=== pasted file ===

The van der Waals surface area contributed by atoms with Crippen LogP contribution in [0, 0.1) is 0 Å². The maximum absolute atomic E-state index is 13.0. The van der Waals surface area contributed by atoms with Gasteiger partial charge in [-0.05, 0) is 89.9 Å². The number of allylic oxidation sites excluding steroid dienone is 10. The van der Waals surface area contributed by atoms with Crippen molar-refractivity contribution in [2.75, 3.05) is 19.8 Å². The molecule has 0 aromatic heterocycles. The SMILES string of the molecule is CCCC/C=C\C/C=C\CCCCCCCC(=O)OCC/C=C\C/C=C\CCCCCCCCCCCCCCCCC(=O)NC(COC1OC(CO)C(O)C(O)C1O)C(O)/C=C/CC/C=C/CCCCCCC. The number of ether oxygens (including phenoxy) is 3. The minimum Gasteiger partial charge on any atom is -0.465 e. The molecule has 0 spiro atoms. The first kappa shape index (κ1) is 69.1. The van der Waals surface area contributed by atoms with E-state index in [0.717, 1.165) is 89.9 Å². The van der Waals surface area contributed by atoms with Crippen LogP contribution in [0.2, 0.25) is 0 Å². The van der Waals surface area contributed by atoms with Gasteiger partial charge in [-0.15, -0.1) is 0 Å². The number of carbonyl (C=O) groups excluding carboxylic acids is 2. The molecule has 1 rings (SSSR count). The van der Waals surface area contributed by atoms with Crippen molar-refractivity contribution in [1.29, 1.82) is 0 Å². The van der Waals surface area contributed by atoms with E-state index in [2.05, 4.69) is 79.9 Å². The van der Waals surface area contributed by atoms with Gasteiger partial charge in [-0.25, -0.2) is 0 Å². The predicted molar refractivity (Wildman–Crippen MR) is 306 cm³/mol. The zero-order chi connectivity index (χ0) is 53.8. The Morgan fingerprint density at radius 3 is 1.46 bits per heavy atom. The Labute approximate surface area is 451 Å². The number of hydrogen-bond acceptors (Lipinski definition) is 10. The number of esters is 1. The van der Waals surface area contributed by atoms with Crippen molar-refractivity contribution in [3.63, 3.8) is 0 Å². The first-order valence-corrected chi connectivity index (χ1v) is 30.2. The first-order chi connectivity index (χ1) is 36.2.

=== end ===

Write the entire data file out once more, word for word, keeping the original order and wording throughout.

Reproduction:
The van der Waals surface area contributed by atoms with Crippen LogP contribution in [0, 0.1) is 0 Å². The maximum absolute atomic E-state index is 13.0. The van der Waals surface area contributed by atoms with Gasteiger partial charge in [-0.05, 0) is 89.9 Å². The number of allylic oxidation sites excluding steroid dienone is 10. The van der Waals surface area contributed by atoms with Crippen molar-refractivity contribution in [2.75, 3.05) is 19.8 Å². The molecule has 0 aromatic heterocycles. The SMILES string of the molecule is CCCC/C=C\C/C=C\CCCCCCCC(=O)OCC/C=C\C/C=C\CCCCCCCCCCCCCCCCC(=O)NC(COC1OC(CO)C(O)C(O)C1O)C(O)/C=C/CC/C=C/CCCCCCC. The number of ether oxygens (including phenoxy) is 3. The minimum Gasteiger partial charge on any atom is -0.465 e. The molecule has 0 spiro atoms. The first kappa shape index (κ1) is 69.1. The van der Waals surface area contributed by atoms with E-state index in [0.717, 1.165) is 89.9 Å². The van der Waals surface area contributed by atoms with Crippen LogP contribution in [0.2, 0.25) is 0 Å². The van der Waals surface area contributed by atoms with Gasteiger partial charge in [-0.15, -0.1) is 0 Å². The number of carbonyl (C=O) groups excluding carboxylic acids is 2. The molecule has 1 rings (SSSR count). The van der Waals surface area contributed by atoms with Crippen molar-refractivity contribution in [1.29, 1.82) is 0 Å². The van der Waals surface area contributed by atoms with E-state index in [2.05, 4.69) is 79.9 Å². The van der Waals surface area contributed by atoms with Gasteiger partial charge in [-0.25, -0.2) is 0 Å². The predicted molar refractivity (Wildman–Crippen MR) is 306 cm³/mol. The zero-order chi connectivity index (χ0) is 53.8. The Morgan fingerprint density at radius 3 is 1.46 bits per heavy atom. The Labute approximate surface area is 451 Å². The number of hydrogen-bond acceptors (Lipinski definition) is 10. The number of esters is 1. The van der Waals surface area contributed by atoms with Crippen molar-refractivity contribution in [3.63, 3.8) is 0 Å². The first-order valence-corrected chi connectivity index (χ1v) is 30.2. The first-order chi connectivity index (χ1) is 36.2.